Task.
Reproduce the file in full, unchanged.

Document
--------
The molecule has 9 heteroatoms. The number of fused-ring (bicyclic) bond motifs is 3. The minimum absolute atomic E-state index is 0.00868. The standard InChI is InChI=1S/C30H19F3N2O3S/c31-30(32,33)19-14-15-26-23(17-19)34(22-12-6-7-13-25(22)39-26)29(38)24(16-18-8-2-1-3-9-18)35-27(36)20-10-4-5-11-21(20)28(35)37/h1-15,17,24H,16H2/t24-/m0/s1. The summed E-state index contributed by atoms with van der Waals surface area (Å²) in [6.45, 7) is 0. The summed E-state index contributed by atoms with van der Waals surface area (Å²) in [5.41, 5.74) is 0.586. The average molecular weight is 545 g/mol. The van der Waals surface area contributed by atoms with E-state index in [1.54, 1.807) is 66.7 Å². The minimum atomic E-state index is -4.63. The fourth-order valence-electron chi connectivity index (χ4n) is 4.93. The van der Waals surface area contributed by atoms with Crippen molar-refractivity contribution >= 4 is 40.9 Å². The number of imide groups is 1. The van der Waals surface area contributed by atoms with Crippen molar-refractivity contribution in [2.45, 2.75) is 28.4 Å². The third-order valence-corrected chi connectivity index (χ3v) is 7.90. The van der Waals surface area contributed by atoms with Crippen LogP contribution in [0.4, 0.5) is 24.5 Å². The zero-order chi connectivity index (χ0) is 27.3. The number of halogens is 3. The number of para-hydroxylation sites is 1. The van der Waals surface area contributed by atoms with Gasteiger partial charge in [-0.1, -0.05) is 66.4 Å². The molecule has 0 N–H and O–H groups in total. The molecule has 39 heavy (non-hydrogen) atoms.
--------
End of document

The molecule has 9 heteroatoms. The number of fused-ring (bicyclic) bond motifs is 3. The minimum absolute atomic E-state index is 0.00868. The standard InChI is InChI=1S/C30H19F3N2O3S/c31-30(32,33)19-14-15-26-23(17-19)34(22-12-6-7-13-25(22)39-26)29(38)24(16-18-8-2-1-3-9-18)35-27(36)20-10-4-5-11-21(20)28(35)37/h1-15,17,24H,16H2/t24-/m0/s1. The summed E-state index contributed by atoms with van der Waals surface area (Å²) in [6.45, 7) is 0. The summed E-state index contributed by atoms with van der Waals surface area (Å²) in [5.41, 5.74) is 0.586. The average molecular weight is 545 g/mol. The van der Waals surface area contributed by atoms with E-state index in [1.54, 1.807) is 66.7 Å². The minimum atomic E-state index is -4.63. The fourth-order valence-electron chi connectivity index (χ4n) is 4.93. The van der Waals surface area contributed by atoms with Crippen molar-refractivity contribution >= 4 is 40.9 Å². The number of imide groups is 1. The van der Waals surface area contributed by atoms with Crippen molar-refractivity contribution in [2.45, 2.75) is 28.4 Å². The third-order valence-corrected chi connectivity index (χ3v) is 7.90. The van der Waals surface area contributed by atoms with Crippen LogP contribution in [0.4, 0.5) is 24.5 Å². The zero-order chi connectivity index (χ0) is 27.3. The number of halogens is 3. The number of para-hydroxylation sites is 1. The van der Waals surface area contributed by atoms with Gasteiger partial charge in [-0.1, -0.05) is 66.4 Å². The molecule has 0 N–H and O–H groups in total. The molecule has 39 heavy (non-hydrogen) atoms.